Can someone explain Interrupt Levels and Priorities

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Can someone explain Interrupt Levels and Priorities

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WOLF
Contributor I
I am using the Eport interrupts on a design, and I dont fully understand Priorities and Levels.  I see in the Reference manual that they have a preset/Unchangeable Priority.  but what about level?  how does it all work together.   how does level and priority relate to interrupt servicing?
 
 
Thanks in advance,
 
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admin
Specialist II
This is easy.
Imagine that the CPU is servicing an interrupt with level N. Then an interrupt request with level M activates. If M>N then the CPU will start processing the new interrupt, otherwise it will finish processing the first interrupt before starting to process the next. That's how levels work. Level 7 is special, the above doesn't apply to it.
Now imagine that there are several pending interrupt requests with the same level. That's where priorities come in. The one with the highest priority will be serviced first, others will wait. Then if a new interrupt request activates with the same level and a higher priority, it will still wait. Unlike levels, priorities do not preempt each other.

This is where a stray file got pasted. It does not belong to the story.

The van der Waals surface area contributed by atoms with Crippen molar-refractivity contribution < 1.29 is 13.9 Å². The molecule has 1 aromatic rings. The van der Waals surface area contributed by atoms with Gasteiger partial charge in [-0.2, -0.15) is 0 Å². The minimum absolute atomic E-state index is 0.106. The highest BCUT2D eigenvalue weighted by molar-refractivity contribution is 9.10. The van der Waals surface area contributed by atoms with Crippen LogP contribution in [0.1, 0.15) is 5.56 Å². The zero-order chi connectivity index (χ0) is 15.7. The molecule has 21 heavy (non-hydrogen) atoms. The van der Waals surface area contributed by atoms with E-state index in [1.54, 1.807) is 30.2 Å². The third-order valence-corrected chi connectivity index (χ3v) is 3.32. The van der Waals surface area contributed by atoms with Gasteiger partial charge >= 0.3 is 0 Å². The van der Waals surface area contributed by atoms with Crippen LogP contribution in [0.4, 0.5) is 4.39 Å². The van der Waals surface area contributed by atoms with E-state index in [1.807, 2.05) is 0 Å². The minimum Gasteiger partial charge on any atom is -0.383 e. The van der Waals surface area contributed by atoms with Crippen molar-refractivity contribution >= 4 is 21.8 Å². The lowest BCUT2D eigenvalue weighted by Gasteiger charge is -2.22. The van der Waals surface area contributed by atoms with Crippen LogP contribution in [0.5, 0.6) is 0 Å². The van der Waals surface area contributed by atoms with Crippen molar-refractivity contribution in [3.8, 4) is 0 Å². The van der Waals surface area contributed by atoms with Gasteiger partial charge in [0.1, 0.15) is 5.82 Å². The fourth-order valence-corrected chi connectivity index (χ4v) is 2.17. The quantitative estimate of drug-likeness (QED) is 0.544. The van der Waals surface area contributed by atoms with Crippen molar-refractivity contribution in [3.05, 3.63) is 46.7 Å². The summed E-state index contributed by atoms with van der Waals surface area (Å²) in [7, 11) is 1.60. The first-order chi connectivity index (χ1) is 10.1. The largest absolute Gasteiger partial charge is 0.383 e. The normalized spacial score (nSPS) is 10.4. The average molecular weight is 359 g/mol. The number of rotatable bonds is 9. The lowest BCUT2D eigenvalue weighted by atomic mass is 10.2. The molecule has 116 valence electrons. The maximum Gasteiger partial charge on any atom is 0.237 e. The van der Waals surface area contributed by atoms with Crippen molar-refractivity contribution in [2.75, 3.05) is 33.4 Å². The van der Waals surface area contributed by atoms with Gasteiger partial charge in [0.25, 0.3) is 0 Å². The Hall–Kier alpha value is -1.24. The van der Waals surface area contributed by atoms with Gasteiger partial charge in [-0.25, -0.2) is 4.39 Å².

EPORT is special: it has a 'fixed midpoint priority' between 3 and 4. You can think of it as having priority 3.5. The interrupt level is still configurable, though.
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admin
Specialist II
Thank you, Georg, for correcting me. I wasn't too careful reading the manual. Of course, EPORT's interrupt level is not configurable. Looking into the manual for my MCU (MCF52233), I cannot see which level is used by EPORT.
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taigbr
Contributor I
Hi Scifi,

take a look at:
http://www.freescale.com/files/32bit/doc/ref_manual/MCF5275RMAD.pdf?fpsp=1
I don't know if this scheme works for all coldfire mcus.
Regards, Georg


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WOLF
Contributor I
Thank you both, this has help me to understand them.. 
 
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taigbr
Contributor I
Hi Wolf,
there is a nice picture in the ref manual addendum for the 5275 showing the
priority levels. But it states that the eport ints are of mid priority, but all with
a different int level. Irq5 is level 5 and mid priority, Irq1 is level 1 and mid priority.
They are not all allocated at level 3.
Regards, Georg
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JimDon
Senior Contributor III
Simply stated, a level has a priority, and then with in that level there is a "sub-priority" called the "priority".

Levels can be locked out, but once a level is enabled all devices on that level will be serviced based on the priority within the level.

You should say which chip, as different ones have different ways you can address this.
Some chips you can set both the level and priority others no.



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